Natalia Stewart Talks Costuming For Giselle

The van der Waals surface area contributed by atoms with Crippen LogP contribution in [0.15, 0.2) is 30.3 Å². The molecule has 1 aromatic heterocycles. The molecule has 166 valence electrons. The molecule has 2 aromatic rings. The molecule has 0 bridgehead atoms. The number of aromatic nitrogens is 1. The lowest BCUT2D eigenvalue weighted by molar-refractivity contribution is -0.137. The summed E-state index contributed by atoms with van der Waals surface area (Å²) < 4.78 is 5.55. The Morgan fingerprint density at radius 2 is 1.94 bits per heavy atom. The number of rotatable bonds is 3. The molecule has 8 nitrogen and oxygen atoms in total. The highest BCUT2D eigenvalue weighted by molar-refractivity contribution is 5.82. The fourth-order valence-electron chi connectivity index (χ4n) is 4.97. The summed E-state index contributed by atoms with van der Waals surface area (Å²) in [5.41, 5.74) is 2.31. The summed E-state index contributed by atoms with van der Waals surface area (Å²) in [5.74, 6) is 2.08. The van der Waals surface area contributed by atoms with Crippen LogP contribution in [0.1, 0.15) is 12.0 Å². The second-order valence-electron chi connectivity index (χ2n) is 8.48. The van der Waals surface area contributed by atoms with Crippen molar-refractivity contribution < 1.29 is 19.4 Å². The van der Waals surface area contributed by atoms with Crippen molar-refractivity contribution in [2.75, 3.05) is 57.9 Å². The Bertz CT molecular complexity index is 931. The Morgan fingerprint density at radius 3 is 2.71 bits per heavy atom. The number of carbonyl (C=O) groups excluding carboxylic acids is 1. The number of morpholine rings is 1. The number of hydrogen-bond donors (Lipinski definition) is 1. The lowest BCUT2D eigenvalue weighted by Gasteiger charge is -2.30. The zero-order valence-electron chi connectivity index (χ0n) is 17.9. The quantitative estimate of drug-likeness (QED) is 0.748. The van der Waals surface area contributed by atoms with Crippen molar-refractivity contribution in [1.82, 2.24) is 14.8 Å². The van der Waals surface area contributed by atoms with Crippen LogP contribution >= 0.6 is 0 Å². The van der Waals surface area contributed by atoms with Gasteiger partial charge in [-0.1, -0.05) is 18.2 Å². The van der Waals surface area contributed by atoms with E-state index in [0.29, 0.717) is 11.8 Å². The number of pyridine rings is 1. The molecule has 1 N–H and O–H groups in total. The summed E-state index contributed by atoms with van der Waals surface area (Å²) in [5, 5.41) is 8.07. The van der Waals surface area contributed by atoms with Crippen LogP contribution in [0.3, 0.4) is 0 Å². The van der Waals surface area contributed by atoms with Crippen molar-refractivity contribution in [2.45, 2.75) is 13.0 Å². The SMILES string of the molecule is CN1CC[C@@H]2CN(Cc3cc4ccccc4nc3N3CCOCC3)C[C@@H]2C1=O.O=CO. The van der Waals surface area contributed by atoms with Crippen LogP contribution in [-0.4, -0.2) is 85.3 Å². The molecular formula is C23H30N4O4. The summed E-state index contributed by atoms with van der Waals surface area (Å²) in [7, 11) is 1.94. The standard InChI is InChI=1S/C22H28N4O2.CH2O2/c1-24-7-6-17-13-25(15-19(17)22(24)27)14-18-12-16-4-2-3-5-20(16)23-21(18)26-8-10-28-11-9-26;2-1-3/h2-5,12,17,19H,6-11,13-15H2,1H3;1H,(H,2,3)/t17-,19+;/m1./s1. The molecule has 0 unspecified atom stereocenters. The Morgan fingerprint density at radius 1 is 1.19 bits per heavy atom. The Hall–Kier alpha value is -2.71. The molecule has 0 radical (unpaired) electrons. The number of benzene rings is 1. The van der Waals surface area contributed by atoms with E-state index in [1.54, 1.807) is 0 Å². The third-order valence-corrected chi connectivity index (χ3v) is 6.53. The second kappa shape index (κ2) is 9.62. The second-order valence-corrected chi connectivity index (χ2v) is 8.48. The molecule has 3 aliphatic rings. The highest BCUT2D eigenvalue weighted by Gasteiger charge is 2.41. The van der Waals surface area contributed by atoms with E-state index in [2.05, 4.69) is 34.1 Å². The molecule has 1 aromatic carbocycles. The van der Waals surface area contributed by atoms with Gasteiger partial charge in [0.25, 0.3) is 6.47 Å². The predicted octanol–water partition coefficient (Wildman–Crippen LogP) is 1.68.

Natalia Stewart is a former ballet dancer turned costume designer who was born in Russia but is now based in London.  She is the costume designer for the Royal New Zealand Ballet’s brand new production The TelstraClear Season of Giselle which opens in Wellington on the 7 November and then tours to seven centers around New Zealand until 12 December. We catch up with Natalia about her transition from dancer to costume designer, plus find out her inspiration for the costuming of Giselle... You were a dancer with the Russian ballet before you started costume design, what inspired you to make this transition? I do not remember a time when I was not interested in theatre, making stage productions or creating costumes. Even before joining ballet school at the age of 9 I had a creative mind. Every summer holiday I’d create a play or a puppet show for my family and the young audience at our summer house (dacha). Each play always had music and costumes and sometimes I had to make new puppets as there wasn’t a huge variety of them in Russia during the Soviet time. I have always loved the creative process and how it is possible to make something by simply starting with a little piece of material and a good idea. What was the first costume project you worked on?  While at ballet school we did a lot of class productions and I volunteered to design the costumes for these shows. The professional life of the ballet dancer is not long and throughout my dancing career I always knew that one day I will come back to my original dream of becoming an artist. When I had to stop dancing I knew exactly what I would do.  I tried to use any opportunity to work in the theatre with a vision to one day work as a professional designer. Some of my first projects had no budget and were put together with the help of the wardrobes of friends and family. I was very excited to get a place in London College of Fashion for BA course in Theatre Design. What is your favourite aspect of designing costumes for the stage? I love seeing a costume or scenery coming to life. Piece by piece the idea (sometimes very slowly) starts to take shape on the paper. It will go through hundred of alterations and transformations before the final drawing. The most exiting thing is to watch that drawing take shape in reality. I will never forget the amazing feeling seeing a sketch I made on A3 paper becoming a front cloth of 10m x 14m size for the Royal Danish Ballet in Copenhagen. It is fantastic to see small swatches of fabric laid on the design, later to be made into the final costume for the stage. Tell us some of the key ingredients to a stage worthy costume?  When designing costumes I always keep the size of the stage in mind. I have to make sure that all details will be visible from the very last row at the top of the auditorium. I have to think about colour, texture and also the practicality of the costume. For a ballet performance costumes has to be strong and durable, but light enough and comfortable to wear. A male dancer also has to be able to lift the female dancer and still be comfortable in his costume. Tell us about your study at the London College of Fashion.  I started studying a BA in Theatre Design in 2000.  It was a three year course but given my prior Theatre design experience I was allowed to skip the first year.  While at the college I made some really great contacts, who I have worked with on many occasions since. How do you think your background in ballet has helped your career in costumes? Having been a dancer myself I fully understand the needs of dancers. Sometimes that knowledge makes it easier, but sometimes it can be restricting.  Every dancer desires the perfect costume, and every designer creates something that aims to please the eye and looks good in context. The combination of all these aspects makes for a great challenge and it’s hugely rewarding if everyone is pleased with the end result. Tell us your inspiration for the costumes for Giselle?  I was extremely happy when Ethan and Johan asked me to work with them on their production of Giselle. We decided to set the story during the Romantic era in the second half of 19th century, Victorian time. I found my inspiration by chance in the small London library, when I picked up the catalogue/guide to Victorian Artists. The paintings in the book were of country life and landscapes, showing everyday scenes of the time. One still life painting caught my attention. The grapes, plums and apples were exactly the warm and rich colours I was looking for. The styles and fashion of the time offered great possibilities. I love feminine lines in the dresses and elegance in the gentlemen’s outfits.